When implementing the new monetary policy, the Central Bank was uncertain of the interest rate corridor and the right amount of reserves to pursue. Much of the existing information about monetary policy in the country was based on previous frameworks, and there was a need for a new transmission mechanism for information that would help validate new elements of credit and exchange rates. As implementation continued, various aspects of the policy became practical, and relevant data emerged to communicate the relationship between credit and exchange rate. Rather than seeking price stability as the only objective, the new policy also considers financial stability. Therefore, the Central Bank does not just follow a policy rate manipulation to affect the inflation rate alone. In addition to the short-term policy rate, the other instruments also come into play.
The Central Bank is embracing a flexible commitment on market rates by adjusting the number of funds that it provides in one-week repo auctions (Kara 8). The strategy gives the Central Bank a chance to manage the monetary stance daily and be able to respond swiftly to risk appetite changes. As a result, the Turkish economy can remain flexible in its response to uncertainties of the global economy, and this has a positive effect on the valuation of its currency. With the new framework, it is possible for the Central Bank to prevent an excessive depreciation of the country’s currency by reducing liquidity in the market and letting short-term rates rise. The rates cause a reversal in capital outflows as they make the local economy more attractive to international capital, which would be against the global circumstance that led to the move by the Central Bank. Therefore, an effect of the new monetary policy framework has been to manage the attractiveness of Turkish markets by allowing the smooth flow of capital in and out.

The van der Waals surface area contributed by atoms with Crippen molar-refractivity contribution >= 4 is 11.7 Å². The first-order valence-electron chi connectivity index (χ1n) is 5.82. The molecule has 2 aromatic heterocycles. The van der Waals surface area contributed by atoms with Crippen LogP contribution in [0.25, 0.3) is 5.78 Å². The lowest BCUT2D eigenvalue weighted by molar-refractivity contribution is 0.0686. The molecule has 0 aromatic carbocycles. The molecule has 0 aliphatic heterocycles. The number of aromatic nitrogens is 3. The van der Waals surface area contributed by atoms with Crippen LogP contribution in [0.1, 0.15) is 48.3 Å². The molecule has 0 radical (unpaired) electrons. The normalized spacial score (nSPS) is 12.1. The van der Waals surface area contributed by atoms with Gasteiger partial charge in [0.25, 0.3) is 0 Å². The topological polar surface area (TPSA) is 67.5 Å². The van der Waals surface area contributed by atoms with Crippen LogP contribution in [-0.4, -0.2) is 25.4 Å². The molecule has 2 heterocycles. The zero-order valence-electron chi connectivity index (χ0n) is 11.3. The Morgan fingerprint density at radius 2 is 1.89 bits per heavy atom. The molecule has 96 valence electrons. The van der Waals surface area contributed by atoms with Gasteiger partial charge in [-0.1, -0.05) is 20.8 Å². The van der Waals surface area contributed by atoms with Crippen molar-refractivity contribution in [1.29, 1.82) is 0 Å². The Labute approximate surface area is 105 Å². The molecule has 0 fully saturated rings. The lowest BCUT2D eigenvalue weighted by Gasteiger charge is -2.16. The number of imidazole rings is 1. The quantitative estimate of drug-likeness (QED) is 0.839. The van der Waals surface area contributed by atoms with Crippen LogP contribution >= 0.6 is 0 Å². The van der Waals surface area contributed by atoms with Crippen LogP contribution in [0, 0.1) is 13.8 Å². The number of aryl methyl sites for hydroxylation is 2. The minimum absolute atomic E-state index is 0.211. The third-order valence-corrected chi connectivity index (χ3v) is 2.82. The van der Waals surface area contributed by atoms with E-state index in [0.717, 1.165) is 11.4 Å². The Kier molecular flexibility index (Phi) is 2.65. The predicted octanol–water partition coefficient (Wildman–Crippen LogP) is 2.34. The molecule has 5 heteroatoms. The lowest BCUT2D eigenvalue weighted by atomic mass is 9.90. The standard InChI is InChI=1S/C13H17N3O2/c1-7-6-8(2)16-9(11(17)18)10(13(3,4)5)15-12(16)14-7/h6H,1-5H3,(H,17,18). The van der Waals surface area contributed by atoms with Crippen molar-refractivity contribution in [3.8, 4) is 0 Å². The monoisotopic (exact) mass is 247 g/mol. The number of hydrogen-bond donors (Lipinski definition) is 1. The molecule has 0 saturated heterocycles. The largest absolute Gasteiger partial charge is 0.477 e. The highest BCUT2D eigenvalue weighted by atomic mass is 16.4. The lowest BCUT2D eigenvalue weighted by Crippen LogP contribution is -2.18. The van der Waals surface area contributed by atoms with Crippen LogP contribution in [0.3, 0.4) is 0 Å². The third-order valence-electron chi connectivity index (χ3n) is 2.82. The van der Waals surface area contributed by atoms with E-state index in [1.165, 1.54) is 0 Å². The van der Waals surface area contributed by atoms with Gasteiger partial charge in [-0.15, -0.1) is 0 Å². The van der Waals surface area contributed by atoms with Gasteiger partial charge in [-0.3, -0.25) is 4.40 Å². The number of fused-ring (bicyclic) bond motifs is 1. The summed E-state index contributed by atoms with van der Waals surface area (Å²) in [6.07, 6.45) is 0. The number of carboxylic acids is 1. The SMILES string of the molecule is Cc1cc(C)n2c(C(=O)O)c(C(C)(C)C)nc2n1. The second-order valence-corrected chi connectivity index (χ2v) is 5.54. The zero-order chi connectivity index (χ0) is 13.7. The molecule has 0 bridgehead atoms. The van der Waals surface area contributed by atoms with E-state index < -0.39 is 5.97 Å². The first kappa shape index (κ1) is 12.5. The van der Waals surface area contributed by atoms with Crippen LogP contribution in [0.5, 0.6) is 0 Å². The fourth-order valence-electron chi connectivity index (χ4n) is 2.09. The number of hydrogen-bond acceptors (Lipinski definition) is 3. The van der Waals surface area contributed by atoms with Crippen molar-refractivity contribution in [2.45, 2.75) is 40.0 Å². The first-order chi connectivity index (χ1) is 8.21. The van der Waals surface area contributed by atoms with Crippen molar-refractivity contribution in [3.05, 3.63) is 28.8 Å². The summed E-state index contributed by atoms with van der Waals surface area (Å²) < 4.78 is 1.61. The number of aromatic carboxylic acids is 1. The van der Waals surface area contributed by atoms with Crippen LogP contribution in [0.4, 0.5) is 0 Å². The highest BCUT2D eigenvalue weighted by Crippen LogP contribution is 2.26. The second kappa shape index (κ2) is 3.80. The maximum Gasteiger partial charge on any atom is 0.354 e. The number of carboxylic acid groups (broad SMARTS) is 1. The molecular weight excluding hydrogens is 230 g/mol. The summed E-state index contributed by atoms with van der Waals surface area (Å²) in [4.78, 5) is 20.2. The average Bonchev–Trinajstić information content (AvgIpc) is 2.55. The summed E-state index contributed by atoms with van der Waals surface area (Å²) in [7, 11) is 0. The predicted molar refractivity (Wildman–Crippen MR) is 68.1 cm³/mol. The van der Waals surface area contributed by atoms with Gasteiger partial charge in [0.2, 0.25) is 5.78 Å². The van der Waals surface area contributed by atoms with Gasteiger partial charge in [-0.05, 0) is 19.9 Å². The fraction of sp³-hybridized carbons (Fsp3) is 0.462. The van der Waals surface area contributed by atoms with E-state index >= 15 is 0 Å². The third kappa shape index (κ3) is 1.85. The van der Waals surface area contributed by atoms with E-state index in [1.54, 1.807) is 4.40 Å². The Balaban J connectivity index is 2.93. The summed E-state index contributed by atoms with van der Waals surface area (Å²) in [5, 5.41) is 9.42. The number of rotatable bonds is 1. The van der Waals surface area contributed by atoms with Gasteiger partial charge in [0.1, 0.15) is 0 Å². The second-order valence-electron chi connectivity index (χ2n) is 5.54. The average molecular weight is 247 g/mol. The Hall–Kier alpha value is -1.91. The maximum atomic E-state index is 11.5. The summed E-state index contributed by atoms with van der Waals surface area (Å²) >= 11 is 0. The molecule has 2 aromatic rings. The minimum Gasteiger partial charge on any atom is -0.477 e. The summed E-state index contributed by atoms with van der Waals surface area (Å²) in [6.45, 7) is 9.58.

Besides, the Central Banks gives local banks an option to use a ratio of Turkish Lira-required reserves in foreign exchange or gold. The arrangement allows banks in addition to the Central Bank to be able to deal with fluctuations in capital flows that affect the exchange rate and the country’s financial markets. When there is an increase in capital inflows, banks can keep more of their required reserves in foreign exchange. In return, the exchange rate will not have to appreciate as fast as it would without the bank reserves and this works as a way to reduce the sensitivity of the economy and the exchange rate to capital flows (Kara 13).
Because of implementing the 2010 policy framework, the country has been able to move its currency towards the desired economic fundamentals, with a slow of credit to reasonable levels as indicated in the figure below. The value of the Turkish Lira has matched the values of peer currencies, but it faced limited depreciation against the US Dollar despite the fact that global risk appetite had deteriorated after August 2011. Moreover, the policy has also helped the country deal with the abrupt swing of domestic financial markets caused by the Euro area debt crisis. In fact, the Turkish Lira had a correction when the Eurozone sovereign debt problems were yet to show a risk of a sudden stop in capital flows. Otherwise, Turkey would succumb to the shock. The soft landing of its currency and the economy was a manifestation of the capabilities of the 2010 monetary policy framework.
Free-floating or controlled?
The Turkish Lira, which is the official currency of Turkey, has a value that depends on market equilibrium conditions for its supply and demand. The currency relies on the amount of the foreign currency reserves held by the Central Bank of Turkey as well as other market factors such as external developments, political climate and overall demand for imports and volume of exports from Turkey. Also, the Central Bank plays an important role in seeking to control the value of the currency. It has recently been taking various monetary interventions to ensure that the currency does not depreciate.
Turkish companies with foreign debts have to pay the debts in foreign currency and in doing so; they increase the demand for the foreign currency against the demand for the Lira. When there are too many fluctuations that are also severe, the balance sheets of the respective companies suffer, and in extension, the Turkish economy is affected. This is the main reason behind control tendencies exhibited by government entities as explained in the next section on the use of monetary policy by the Central Bank of Turkey.